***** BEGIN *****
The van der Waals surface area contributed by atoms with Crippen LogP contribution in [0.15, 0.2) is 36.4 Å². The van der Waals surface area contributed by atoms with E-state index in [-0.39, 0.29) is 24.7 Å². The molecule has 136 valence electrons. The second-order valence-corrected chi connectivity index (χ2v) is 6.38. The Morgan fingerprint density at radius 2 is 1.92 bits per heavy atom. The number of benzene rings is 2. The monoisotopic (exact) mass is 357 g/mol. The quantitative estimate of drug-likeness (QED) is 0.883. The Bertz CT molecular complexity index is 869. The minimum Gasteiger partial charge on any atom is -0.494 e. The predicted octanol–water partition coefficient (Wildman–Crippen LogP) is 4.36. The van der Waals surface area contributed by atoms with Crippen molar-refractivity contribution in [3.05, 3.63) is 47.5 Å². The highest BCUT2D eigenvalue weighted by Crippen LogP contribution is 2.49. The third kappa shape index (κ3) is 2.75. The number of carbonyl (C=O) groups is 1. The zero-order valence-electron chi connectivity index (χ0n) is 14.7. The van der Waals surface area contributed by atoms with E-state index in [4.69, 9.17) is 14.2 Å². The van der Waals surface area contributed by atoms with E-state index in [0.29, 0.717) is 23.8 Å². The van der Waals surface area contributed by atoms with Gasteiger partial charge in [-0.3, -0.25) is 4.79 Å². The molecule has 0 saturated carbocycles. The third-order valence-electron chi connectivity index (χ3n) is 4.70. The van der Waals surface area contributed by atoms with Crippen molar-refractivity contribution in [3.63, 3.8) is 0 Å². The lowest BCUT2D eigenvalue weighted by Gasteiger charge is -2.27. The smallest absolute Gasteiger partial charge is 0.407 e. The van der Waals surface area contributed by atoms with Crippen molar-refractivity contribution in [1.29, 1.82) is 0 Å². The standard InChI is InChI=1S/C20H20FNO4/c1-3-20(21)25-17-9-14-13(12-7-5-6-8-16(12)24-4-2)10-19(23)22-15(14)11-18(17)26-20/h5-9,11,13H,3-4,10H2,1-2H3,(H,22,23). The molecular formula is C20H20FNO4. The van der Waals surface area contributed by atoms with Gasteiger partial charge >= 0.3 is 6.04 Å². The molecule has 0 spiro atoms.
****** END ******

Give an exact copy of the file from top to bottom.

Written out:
The van der Waals surface area contributed by atoms with Crippen LogP contribution in [0.15, 0.2) is 36.4 Å². The van der Waals surface area contributed by atoms with E-state index in [-0.39, 0.29) is 24.7 Å². The molecule has 136 valence electrons. The second-order valence-corrected chi connectivity index (χ2v) is 6.38. The Morgan fingerprint density at radius 2 is 1.92 bits per heavy atom. The number of benzene rings is 2. The monoisotopic (exact) mass is 357 g/mol. The quantitative estimate of drug-likeness (QED) is 0.883. The Bertz CT molecular complexity index is 869. The minimum Gasteiger partial charge on any atom is -0.494 e. The predicted octanol–water partition coefficient (Wildman–Crippen LogP) is 4.36. The van der Waals surface area contributed by atoms with Crippen molar-refractivity contribution in [3.05, 3.63) is 47.5 Å². The highest BCUT2D eigenvalue weighted by Crippen LogP contribution is 2.49. The third kappa shape index (κ3) is 2.75. The number of carbonyl (C=O) groups is 1. The zero-order valence-electron chi connectivity index (χ0n) is 14.7. The van der Waals surface area contributed by atoms with E-state index in [4.69, 9.17) is 14.2 Å². The van der Waals surface area contributed by atoms with E-state index in [0.29, 0.717) is 23.8 Å². The van der Waals surface area contributed by atoms with Gasteiger partial charge in [-0.3, -0.25) is 4.79 Å². The molecule has 0 saturated carbocycles. The third-order valence-electron chi connectivity index (χ3n) is 4.70. The van der Waals surface area contributed by atoms with Crippen molar-refractivity contribution in [3.63, 3.8) is 0 Å². The lowest BCUT2D eigenvalue weighted by Gasteiger charge is -2.27. The smallest absolute Gasteiger partial charge is 0.407 e. The van der Waals surface area contributed by atoms with Crippen molar-refractivity contribution in [1.29, 1.82) is 0 Å². The standard InChI is InChI=1S/C20H20FNO4/c1-3-20(21)25-17-9-14-13(12-7-5-6-8-16(12)24-4-2)10-19(23)22-15(14)11-18(17)26-20/h5-9,11,13H,3-4,10H2,1-2H3,(H,22,23). The molecular formula is C20H20FNO4. The van der Waals surface area contributed by atoms with Gasteiger partial charge >= 0.3 is 6.04 Å². The molecule has 0 spiro atoms.